Swimming drills

Single Arm with Kick Board

Using a Kick board to isolate one arm movement completely is very useful. Place one hand close to the centre of the KB then hold it on the surface of the water ahead of you while the other arm strokes. Your stroking arm should be able to enter the water beside the KB without touching it, so if your hand hits the KB simply move the hand on the KB a small amount. When your hand enters the water make sure that you rotate to the opposite side so you gain maximum extension, then point your hand down while keeping your elbow near the surface and above your hand. Then stroke through accelerating your arm through to your thigh.

Single Arm Swimming

The same as the above drill except you don’t use a KB. Still make sure you keep your non-stroking arm on the surface throughout the drill and follow the instructions as if you had a KB. This is a good drill for body rotation and catch.

Catch Up to Kick Board

Catch up is a drill related to single arm swimming. You’re effectively isolating each arm in turn, by Keeping the other arm still and fully extended on the surface of the water, effectively forcing you to keep your non stroking arm on the surface. You begin with both hands on the back edge of the board with your hands lightly placed on the left and right edges. Each arm takes a full stroke in turn, returning to the side of the board at the very back edge. The most important part of this drill is for the hand to leave the side of the board, not slip off the back. Then the hand should move down just enough to point to the bottom of the pool but with the elbow kept high, so the hand and forearm point backwards to some extent. From there you should be able to drive back effectively, accelerating your arm throughout the stroke.

Catch Up

Catch up is exactly the same as the previous drill, except there isn’t a kick board for your hand to rest on. The aim though is to do the drill precisely the same as if one was, so one arm strokes with the hand point to the bottom of the pool but with the elbow kept high before accelerating through the stroke and coming back to a position touching the other hand before the second arm strokes.

Finger Drag

Finger Drag is a very useful drill and is done as a full stroke drill, which means we don’t isolate any arm or leg movement. With this, each stroke is done completely normally but on the recovery stroke (the bit where your arm is above the water) the tips of your fingers are dragged lightly through the water. It’s important that the elbow stays high throughout the stroke and to do that you have to rotate to both sides. The elbow should lead the recovery, so your hand shouldn’t overtake your elbow until it reaches your shoulder. From that point you push your hand forward, still finger dragging with your elbow high, effectively leading with your forearm, placing your hand flat in the water so it’s directly in front of but below the level of your elbow, in line with your shoulder. This drill should be done with good control and at a slow speed.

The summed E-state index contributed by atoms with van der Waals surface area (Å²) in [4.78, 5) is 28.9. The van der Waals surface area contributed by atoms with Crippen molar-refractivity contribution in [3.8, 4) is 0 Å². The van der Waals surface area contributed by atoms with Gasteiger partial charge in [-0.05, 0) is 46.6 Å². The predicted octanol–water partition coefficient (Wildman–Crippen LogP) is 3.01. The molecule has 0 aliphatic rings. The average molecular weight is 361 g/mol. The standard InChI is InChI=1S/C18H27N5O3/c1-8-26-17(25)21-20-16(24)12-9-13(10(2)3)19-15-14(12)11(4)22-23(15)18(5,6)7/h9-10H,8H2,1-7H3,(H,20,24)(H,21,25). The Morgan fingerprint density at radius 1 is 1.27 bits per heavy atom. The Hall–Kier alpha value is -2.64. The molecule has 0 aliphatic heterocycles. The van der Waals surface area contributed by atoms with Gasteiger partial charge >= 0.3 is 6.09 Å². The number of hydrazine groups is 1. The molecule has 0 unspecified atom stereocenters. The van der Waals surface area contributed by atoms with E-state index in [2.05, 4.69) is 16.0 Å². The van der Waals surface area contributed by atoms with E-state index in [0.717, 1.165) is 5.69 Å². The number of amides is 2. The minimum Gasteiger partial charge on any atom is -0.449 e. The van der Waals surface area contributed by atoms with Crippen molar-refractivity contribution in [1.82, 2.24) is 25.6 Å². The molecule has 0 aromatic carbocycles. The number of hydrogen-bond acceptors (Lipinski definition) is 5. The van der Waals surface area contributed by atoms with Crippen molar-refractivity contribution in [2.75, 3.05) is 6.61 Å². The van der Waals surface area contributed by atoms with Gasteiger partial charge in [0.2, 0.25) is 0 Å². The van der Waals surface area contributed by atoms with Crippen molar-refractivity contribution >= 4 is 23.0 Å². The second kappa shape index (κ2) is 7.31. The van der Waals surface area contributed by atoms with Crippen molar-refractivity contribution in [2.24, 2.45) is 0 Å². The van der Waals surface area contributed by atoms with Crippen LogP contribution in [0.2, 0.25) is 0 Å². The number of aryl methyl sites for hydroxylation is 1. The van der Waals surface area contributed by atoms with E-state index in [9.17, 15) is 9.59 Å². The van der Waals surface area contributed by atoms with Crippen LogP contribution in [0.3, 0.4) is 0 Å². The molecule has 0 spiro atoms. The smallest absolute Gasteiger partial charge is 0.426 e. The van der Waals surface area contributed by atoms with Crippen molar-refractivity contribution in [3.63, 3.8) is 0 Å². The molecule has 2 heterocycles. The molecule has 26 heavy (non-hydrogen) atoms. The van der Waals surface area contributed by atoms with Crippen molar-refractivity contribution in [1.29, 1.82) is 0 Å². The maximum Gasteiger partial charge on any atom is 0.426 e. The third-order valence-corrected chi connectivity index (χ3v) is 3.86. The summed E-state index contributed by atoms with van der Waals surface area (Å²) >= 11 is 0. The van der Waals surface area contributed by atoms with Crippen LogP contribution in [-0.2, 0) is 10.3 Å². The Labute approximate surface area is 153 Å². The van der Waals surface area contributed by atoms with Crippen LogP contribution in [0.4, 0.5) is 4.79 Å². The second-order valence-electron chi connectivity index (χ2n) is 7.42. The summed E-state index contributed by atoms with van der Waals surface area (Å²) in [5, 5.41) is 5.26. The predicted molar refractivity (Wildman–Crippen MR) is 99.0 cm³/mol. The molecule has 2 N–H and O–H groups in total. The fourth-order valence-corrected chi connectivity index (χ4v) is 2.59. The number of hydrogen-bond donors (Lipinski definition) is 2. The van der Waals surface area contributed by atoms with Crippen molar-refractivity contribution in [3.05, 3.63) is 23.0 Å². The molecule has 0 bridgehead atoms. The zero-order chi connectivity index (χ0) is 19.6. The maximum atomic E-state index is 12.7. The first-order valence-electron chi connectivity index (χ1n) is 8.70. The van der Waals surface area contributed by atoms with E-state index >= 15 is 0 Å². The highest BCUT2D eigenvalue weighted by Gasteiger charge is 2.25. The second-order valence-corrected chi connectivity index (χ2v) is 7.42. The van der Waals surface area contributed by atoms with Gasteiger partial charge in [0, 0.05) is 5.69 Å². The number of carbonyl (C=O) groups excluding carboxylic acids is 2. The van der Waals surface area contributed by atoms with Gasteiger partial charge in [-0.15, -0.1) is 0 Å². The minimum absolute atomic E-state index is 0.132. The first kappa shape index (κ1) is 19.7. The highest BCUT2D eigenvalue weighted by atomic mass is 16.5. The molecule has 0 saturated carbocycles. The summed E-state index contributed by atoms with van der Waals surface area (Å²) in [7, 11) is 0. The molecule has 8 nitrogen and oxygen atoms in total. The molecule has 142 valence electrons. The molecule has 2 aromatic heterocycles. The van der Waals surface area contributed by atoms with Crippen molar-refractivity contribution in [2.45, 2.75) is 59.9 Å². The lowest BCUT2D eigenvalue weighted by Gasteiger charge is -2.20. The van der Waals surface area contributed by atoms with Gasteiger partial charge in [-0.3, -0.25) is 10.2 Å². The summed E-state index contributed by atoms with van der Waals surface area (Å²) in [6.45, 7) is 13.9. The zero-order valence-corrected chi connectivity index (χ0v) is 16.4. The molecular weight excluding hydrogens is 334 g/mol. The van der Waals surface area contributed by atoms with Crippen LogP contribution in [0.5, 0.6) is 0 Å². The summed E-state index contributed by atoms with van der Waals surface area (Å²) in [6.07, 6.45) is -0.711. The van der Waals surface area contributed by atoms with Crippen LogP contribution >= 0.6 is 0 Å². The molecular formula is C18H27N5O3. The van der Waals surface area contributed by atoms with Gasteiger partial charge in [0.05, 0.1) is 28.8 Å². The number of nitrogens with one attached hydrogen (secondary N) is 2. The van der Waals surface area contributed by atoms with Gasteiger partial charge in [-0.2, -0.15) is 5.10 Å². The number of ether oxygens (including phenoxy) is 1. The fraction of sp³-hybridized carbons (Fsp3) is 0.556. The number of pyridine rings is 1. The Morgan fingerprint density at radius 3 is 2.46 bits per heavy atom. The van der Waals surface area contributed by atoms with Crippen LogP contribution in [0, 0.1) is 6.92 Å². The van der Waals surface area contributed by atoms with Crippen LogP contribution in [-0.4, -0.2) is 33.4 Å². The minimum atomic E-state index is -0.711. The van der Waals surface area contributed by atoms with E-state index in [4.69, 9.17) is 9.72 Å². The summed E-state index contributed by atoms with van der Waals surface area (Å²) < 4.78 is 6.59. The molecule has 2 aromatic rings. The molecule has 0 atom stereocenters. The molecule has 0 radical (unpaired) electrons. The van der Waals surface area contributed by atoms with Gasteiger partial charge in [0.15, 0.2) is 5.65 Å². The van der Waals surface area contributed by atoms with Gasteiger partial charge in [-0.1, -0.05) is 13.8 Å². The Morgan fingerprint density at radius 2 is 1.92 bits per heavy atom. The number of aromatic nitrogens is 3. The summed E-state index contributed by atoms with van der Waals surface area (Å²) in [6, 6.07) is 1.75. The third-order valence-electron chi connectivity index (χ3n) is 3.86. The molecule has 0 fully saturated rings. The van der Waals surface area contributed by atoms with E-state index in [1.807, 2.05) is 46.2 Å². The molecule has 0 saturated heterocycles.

This is a very simple drill which helps you get a good feel for the water. Instead of having your hands act as paddles you clench your fists and try to use the underside of your forearms to grab the water. You’ll be surprised how fast you manage to swim without your hands. When you re-introduce your hands you should have a better feel for the water. Make sure you use the underside of your forearm to firstly grab the water by keeping your elbow high before driving yourself forward by accelerating your arm backwards.


Zip up’s are a similar drill to finger dragging. Another full stroke drill, when your hand reaches the end of it’s propulsive phase at your thigh, you use an outstretched thumb to trace an imaginary zip up the side of your body, all the way to your arm pit. The arm then recovers straight and enters the water in line with your shoulder, remembering to keep your hand flat on the water but below your elbow.

Doggy paddle

Not what you used to do as a child, this drill is great to see and feel what’s going on with your stroke under water. Keep head out of water and still, shoulders stay under water and reach far forward and then start your catch, keep elbows high and push back. This drill develops thought about what makes a strong arm movement under water.

Kick on Side Arm Leading

There are many variations of this drill, youtube is a great place to see them.

This drill attempts to divorce your head movement from the movement your body makes when you swim, it also gets you used to rotating your torso independently of your head and helps with balance. In this drill you change sides every length or every ½ length. Place your lead arm that’s closest to the bottom of the pool outstretched with the hand on the surface of the water and the palm facing the down. The other arm is held flat against your body. You can use fins if your pool will allow them.

When you turn to breathe keep your ear against your shoulder.

 Variations 6/1/6 & 6/3/6 & 6/5/6 drills

These drills are simular in principle to the kick on the side drill. You kick on your side for 6 kicks then take one relaxed arm stroke through with your upper arm until you are on the other side.

6/3/6 is six kicks but you then take 3 full consecutive arm strokes.

6/5/5 drill is the same but 5 full arm strokes.

Try to breathe  after the arm strokes not during the stroke.

If you find yourself running out of air reduce your 6 kicks to 4 kicks.

Shoulder tap

The aim of this drill is to promote a high elbow recovery and to make you aware of hand entry (elbow above wrist, wrist above hand and point fingers) and inline with shoulder.

Think of spearing a fish!!!!

 In the recovery phase of your stroke tap your shoulder every stroke…this is also very good for body position and control; try to breathe every stroke as well to help with good body rotation.


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